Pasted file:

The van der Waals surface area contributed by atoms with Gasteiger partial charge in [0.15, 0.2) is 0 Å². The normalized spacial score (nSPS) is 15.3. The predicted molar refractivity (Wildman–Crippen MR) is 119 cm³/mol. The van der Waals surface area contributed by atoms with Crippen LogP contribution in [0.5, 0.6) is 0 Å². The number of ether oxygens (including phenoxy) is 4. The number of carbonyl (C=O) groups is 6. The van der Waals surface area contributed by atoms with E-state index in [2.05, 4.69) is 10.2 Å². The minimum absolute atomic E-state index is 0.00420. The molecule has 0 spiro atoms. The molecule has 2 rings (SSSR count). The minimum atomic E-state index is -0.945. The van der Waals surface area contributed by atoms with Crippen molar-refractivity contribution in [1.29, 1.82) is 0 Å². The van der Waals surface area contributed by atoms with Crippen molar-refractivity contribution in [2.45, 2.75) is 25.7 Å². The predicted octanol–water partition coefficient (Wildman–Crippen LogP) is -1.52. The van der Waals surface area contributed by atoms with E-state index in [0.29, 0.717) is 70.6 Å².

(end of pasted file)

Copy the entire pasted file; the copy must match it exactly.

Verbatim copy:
The van der Waals surface area contributed by atoms with Gasteiger partial charge in [0.15, 0.2) is 0 Å². The normalized spacial score (nSPS) is 15.3. The predicted molar refractivity (Wildman–Crippen MR) is 119 cm³/mol. The van der Waals surface area contributed by atoms with Crippen LogP contribution in [0.5, 0.6) is 0 Å². The number of ether oxygens (including phenoxy) is 4. The number of carbonyl (C=O) groups is 6. The van der Waals surface area contributed by atoms with E-state index in [2.05, 4.69) is 10.2 Å². The minimum absolute atomic E-state index is 0.00420. The molecule has 0 spiro atoms. The molecule has 2 rings (SSSR count). The minimum atomic E-state index is -0.945. The van der Waals surface area contributed by atoms with Crippen molar-refractivity contribution in [1.29, 1.82) is 0 Å². The van der Waals surface area contributed by atoms with Crippen molar-refractivity contribution in [2.45, 2.75) is 25.7 Å². The predicted octanol–water partition coefficient (Wildman–Crippen LogP) is -1.52. The van der Waals surface area contributed by atoms with E-state index in [0.29, 0.717) is 70.6 Å².